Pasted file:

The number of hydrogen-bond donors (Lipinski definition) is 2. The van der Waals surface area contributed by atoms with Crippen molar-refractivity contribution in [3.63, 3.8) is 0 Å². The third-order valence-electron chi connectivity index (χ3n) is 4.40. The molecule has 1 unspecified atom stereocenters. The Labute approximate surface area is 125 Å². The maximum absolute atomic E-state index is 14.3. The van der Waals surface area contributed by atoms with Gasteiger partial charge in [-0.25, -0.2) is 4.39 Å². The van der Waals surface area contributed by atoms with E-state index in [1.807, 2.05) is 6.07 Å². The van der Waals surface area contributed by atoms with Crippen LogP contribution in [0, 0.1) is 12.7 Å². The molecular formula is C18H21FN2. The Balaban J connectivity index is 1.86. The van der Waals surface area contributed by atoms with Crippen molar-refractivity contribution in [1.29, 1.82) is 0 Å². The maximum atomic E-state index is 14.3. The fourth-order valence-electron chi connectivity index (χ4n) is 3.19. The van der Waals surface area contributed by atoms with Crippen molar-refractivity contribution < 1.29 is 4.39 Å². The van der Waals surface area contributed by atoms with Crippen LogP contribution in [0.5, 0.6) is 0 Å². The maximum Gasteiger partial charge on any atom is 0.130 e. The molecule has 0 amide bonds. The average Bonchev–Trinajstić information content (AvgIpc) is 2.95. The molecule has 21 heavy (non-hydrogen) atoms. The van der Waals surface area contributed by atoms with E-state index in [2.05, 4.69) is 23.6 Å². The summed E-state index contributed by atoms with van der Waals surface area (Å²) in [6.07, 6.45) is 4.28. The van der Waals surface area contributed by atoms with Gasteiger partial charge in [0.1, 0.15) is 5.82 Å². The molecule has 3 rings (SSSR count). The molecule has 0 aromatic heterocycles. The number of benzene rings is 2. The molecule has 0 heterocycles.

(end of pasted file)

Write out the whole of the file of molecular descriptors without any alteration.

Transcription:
The number of hydrogen-bond donors (Lipinski definition) is 2. The van der Waals surface area contributed by atoms with Crippen molar-refractivity contribution in [3.63, 3.8) is 0 Å². The third-order valence-electron chi connectivity index (χ3n) is 4.40. The molecule has 1 unspecified atom stereocenters. The Labute approximate surface area is 125 Å². The maximum absolute atomic E-state index is 14.3. The van der Waals surface area contributed by atoms with Gasteiger partial charge in [-0.25, -0.2) is 4.39 Å². The van der Waals surface area contributed by atoms with E-state index in [1.807, 2.05) is 6.07 Å². The van der Waals surface area contributed by atoms with Crippen LogP contribution in [0, 0.1) is 12.7 Å². The molecular formula is C18H21FN2. The Balaban J connectivity index is 1.86. The van der Waals surface area contributed by atoms with Crippen molar-refractivity contribution in [1.29, 1.82) is 0 Å². The maximum atomic E-state index is 14.3. The fourth-order valence-electron chi connectivity index (χ4n) is 3.19. The van der Waals surface area contributed by atoms with Crippen molar-refractivity contribution < 1.29 is 4.39 Å². The van der Waals surface area contributed by atoms with Crippen LogP contribution in [0.5, 0.6) is 0 Å². The maximum Gasteiger partial charge on any atom is 0.130 e. The molecule has 0 amide bonds. The average Bonchev–Trinajstić information content (AvgIpc) is 2.95. The molecule has 21 heavy (non-hydrogen) atoms. The van der Waals surface area contributed by atoms with E-state index in [2.05, 4.69) is 23.6 Å². The summed E-state index contributed by atoms with van der Waals surface area (Å²) in [6.07, 6.45) is 4.28. The van der Waals surface area contributed by atoms with Gasteiger partial charge in [0.1, 0.15) is 5.82 Å². The molecule has 3 rings (SSSR count). The molecule has 0 aromatic heterocycles. The number of benzene rings is 2. The molecule has 0 heterocycles.